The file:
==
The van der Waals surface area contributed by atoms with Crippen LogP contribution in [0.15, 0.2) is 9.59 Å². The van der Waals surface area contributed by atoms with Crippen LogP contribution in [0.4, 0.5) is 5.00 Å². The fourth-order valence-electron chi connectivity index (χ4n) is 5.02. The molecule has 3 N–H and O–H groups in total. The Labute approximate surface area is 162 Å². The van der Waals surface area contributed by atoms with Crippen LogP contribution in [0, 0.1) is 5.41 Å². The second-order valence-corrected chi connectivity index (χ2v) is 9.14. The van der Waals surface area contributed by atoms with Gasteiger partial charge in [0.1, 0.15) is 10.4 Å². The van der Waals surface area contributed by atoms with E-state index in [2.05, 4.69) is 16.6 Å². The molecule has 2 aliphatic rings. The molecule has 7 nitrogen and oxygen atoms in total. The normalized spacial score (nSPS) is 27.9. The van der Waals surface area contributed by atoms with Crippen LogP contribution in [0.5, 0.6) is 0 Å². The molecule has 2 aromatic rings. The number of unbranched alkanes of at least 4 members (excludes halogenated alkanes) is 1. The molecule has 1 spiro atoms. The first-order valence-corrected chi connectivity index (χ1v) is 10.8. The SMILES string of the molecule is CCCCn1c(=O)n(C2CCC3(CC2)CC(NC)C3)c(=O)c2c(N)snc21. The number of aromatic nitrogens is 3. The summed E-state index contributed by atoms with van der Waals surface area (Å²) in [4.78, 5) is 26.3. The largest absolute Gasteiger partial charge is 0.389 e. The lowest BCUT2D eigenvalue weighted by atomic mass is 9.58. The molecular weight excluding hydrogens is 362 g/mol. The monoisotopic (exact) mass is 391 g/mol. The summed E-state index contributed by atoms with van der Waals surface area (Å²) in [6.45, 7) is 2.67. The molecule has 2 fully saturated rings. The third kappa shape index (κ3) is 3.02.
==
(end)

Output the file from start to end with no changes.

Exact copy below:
The van der Waals surface area contributed by atoms with Crippen LogP contribution in [0.15, 0.2) is 9.59 Å². The van der Waals surface area contributed by atoms with Crippen LogP contribution in [0.4, 0.5) is 5.00 Å². The fourth-order valence-electron chi connectivity index (χ4n) is 5.02. The molecule has 3 N–H and O–H groups in total. The Labute approximate surface area is 162 Å². The van der Waals surface area contributed by atoms with Crippen LogP contribution in [0, 0.1) is 5.41 Å². The second-order valence-corrected chi connectivity index (χ2v) is 9.14. The van der Waals surface area contributed by atoms with Gasteiger partial charge in [0.1, 0.15) is 10.4 Å². The van der Waals surface area contributed by atoms with E-state index in [2.05, 4.69) is 16.6 Å². The molecule has 2 aliphatic rings. The molecule has 7 nitrogen and oxygen atoms in total. The normalized spacial score (nSPS) is 27.9. The van der Waals surface area contributed by atoms with Crippen LogP contribution in [0.5, 0.6) is 0 Å². The molecule has 2 aromatic rings. The number of unbranched alkanes of at least 4 members (excludes halogenated alkanes) is 1. The molecule has 1 spiro atoms. The first-order valence-corrected chi connectivity index (χ1v) is 10.8. The SMILES string of the molecule is CCCCn1c(=O)n(C2CCC3(CC2)CC(NC)C3)c(=O)c2c(N)snc21. The number of aromatic nitrogens is 3. The summed E-state index contributed by atoms with van der Waals surface area (Å²) in [4.78, 5) is 26.3. The largest absolute Gasteiger partial charge is 0.389 e. The lowest BCUT2D eigenvalue weighted by atomic mass is 9.58. The molecular weight excluding hydrogens is 362 g/mol. The monoisotopic (exact) mass is 391 g/mol. The summed E-state index contributed by atoms with van der Waals surface area (Å²) in [6.45, 7) is 2.67. The molecule has 2 fully saturated rings. The third kappa shape index (κ3) is 3.02.